But I don’t believe DSA is in crisis. DSA is not locked in the death spirals of USSA, not vulnerable to right-wing attacks on our dues structure like United Council, and is not a project floating away from its anchoring organizations like SLAP. I see the vibrancy of DSA everyday. I’m constantly inspired by the vision of our Socialists in Office on the migrant crisis, the solidarity with striking workers on every picket line from Los Angeles to Detroit and beyond, and the victories on public power that chart the path for a Green New Deal. Every campus that had a SLAP chapter now has a YDSA chapter, and I’m constantly blown away that YDSA has over 150 chapters. At the 2023 DSA convention, I told a University of Oregon YDSAer that they were living out SLAP’s wildest dreams in their campaign to unionize undergraduate student workers. My heart swelled when queer comrades at the national convention shared that DSA was the largest membership organization in the US fighting for trans liberation.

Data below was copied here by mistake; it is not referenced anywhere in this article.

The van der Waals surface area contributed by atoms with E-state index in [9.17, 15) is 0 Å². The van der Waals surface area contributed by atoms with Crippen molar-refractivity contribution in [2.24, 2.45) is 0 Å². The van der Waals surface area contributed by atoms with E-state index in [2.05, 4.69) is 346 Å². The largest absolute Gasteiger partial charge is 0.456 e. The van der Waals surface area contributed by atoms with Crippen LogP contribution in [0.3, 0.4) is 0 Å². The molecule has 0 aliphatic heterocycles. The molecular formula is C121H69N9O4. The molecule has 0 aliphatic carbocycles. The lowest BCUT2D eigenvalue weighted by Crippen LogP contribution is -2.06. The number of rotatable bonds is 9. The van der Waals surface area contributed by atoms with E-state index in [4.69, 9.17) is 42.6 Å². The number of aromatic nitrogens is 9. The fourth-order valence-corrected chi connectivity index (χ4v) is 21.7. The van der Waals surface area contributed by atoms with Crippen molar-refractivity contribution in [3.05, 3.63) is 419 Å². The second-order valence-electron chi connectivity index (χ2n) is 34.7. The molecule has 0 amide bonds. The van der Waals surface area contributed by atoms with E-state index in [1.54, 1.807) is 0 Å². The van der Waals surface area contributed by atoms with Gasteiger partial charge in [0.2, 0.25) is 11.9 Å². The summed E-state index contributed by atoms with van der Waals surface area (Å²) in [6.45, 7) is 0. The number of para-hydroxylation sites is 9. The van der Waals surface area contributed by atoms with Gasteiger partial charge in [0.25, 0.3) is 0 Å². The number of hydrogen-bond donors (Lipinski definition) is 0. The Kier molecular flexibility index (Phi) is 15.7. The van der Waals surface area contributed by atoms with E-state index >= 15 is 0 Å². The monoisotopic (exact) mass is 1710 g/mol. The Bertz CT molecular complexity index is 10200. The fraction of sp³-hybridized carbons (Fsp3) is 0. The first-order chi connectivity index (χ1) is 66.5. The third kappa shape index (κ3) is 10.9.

Although DSA is not in imminent crisis, we need leaders who will set a positive vision to raise the funds to meet our budget. DSA is not immune from the hard reality of staff layoffs happening across the broader progressive ecosystem. In just six weeks, the Solidarity Dues drive has raised nearly $400,000 from 600 of the most dedicated members increasing their dues to 1% of our incomes (average $47 per month, substantially higher than the average $12 monthly contribution), and the Recommitment Drive in 2022 raised nearly $200,000 by renewing 6,000 members. While I don’t know if the Solidarity Dues drive will be sufficient in solving the problems that we face and it certainly hasn’t yet even met our 2023 income goal, connecting our membership to our fundraising is our pathway forward.